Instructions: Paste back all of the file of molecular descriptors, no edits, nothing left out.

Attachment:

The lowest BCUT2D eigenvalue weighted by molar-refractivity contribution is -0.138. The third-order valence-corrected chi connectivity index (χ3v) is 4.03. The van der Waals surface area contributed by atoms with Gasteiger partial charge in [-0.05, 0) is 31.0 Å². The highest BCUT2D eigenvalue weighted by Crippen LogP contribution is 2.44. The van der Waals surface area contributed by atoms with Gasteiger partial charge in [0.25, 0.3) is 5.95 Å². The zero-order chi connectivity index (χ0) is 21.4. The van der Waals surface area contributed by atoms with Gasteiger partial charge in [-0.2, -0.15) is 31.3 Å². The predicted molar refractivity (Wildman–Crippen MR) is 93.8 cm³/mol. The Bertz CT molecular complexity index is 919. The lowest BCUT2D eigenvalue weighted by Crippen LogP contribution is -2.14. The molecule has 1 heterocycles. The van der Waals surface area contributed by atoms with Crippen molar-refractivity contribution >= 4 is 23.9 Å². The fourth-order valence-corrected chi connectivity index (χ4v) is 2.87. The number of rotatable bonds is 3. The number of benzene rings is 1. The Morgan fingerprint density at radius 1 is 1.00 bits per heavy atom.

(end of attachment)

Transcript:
The lowest BCUT2D eigenvalue weighted by molar-refractivity contribution is -0.138. The third-order valence-corrected chi connectivity index (χ3v) is 4.03. The van der Waals surface area contributed by atoms with Gasteiger partial charge in [-0.05, 0) is 31.0 Å². The highest BCUT2D eigenvalue weighted by Crippen LogP contribution is 2.44. The van der Waals surface area contributed by atoms with Gasteiger partial charge in [0.25, 0.3) is 5.95 Å². The zero-order chi connectivity index (χ0) is 21.4. The van der Waals surface area contributed by atoms with Gasteiger partial charge in [-0.2, -0.15) is 31.3 Å². The predicted molar refractivity (Wildman–Crippen MR) is 93.8 cm³/mol. The Bertz CT molecular complexity index is 919. The lowest BCUT2D eigenvalue weighted by Crippen LogP contribution is -2.14. The molecule has 1 heterocycles. The van der Waals surface area contributed by atoms with Crippen molar-refractivity contribution >= 4 is 23.9 Å². The fourth-order valence-corrected chi connectivity index (χ4v) is 2.87. The number of rotatable bonds is 3. The number of benzene rings is 1. The Morgan fingerprint density at radius 1 is 1.00 bits per heavy atom.